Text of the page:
Ngati Whatua Orakei Trust v Attorney-General

JurisdictionNew Zealand
CourtSupreme Court
JudgeWilliam Young,O'Regan,Ellen France,Arnold JJ,Ellen France J,Elias CJ
Judgment Date17 September 2018
Neutral Citation[2018] NZSC 84
Docket NumberSC 135/2017
Date17 September 2018

[2018] NZSC 84

IN THE SUPREME COURT OF NEW ZEALAND

I TE KŌTI MANA NUI

Court:

Elias CJ, William Young, O'Regan, Ellen France and Arnold JJ

SC 135/2017

Between
Ngāti Whātua Ōrākei Trust
Appellant
and
Attorney-General
First Respondent
Ngāti Paoa Iwi Trust
Second Respondent
Marutūāhu Rōpū Limited Partnership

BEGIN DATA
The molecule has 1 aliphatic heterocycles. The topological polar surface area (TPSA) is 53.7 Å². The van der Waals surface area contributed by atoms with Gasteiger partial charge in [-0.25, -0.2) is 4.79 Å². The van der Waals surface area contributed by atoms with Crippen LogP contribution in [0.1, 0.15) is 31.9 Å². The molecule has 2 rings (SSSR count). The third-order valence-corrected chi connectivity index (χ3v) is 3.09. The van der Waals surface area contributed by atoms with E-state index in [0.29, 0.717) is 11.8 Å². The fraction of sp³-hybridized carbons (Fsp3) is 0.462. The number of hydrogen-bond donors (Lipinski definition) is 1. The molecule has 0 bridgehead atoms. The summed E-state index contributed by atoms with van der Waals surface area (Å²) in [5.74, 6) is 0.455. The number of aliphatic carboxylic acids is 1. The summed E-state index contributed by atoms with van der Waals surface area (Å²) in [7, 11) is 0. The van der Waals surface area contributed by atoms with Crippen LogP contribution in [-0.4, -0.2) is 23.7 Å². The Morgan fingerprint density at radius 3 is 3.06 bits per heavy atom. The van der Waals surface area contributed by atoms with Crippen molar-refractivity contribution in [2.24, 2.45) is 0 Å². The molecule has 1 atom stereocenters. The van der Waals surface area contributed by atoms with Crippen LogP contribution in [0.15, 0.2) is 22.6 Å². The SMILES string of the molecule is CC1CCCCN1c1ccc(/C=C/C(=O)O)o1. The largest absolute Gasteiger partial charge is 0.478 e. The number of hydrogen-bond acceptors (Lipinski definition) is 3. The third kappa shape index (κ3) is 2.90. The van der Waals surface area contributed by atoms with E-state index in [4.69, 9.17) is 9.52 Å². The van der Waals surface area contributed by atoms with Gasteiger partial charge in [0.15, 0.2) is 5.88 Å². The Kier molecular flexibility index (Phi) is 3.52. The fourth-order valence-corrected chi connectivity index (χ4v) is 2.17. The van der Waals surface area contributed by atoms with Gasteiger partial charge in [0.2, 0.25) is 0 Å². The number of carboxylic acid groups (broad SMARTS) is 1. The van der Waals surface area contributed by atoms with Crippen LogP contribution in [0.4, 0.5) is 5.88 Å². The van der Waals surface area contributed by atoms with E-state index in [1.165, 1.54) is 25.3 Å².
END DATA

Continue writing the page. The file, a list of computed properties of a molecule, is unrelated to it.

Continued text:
Third Respondent
Counsel:

J E Hodder QC, J W J Graham and R M A Jones for Appellant

D J Goddard QC and D A Ward for First Respondent

P F Majurey for Third Respondent

P A Joseph, T D Smith and R L Goss for Interveners

Constitutional, Indigenous Rights — appeal against a Court of Appeal decision which upheld a High Court (“HC”) which struck out struck out the appellant's claims that the Crown had breached or would breach its rights in relation to Treaty of Waitangi settlements — the HC held that the relief sought directly related to the development of legislative proposals and granting the declarations sought would be an interference with parliamentary proceedings

A court would not make an order to prevent the introduction of a Bill to the House of Representatives. The fact that a decision may be the subject of legislation would not always take the decision out of the reach of supervision by the courts. That ignored the function of the courts to make declarations as to rights.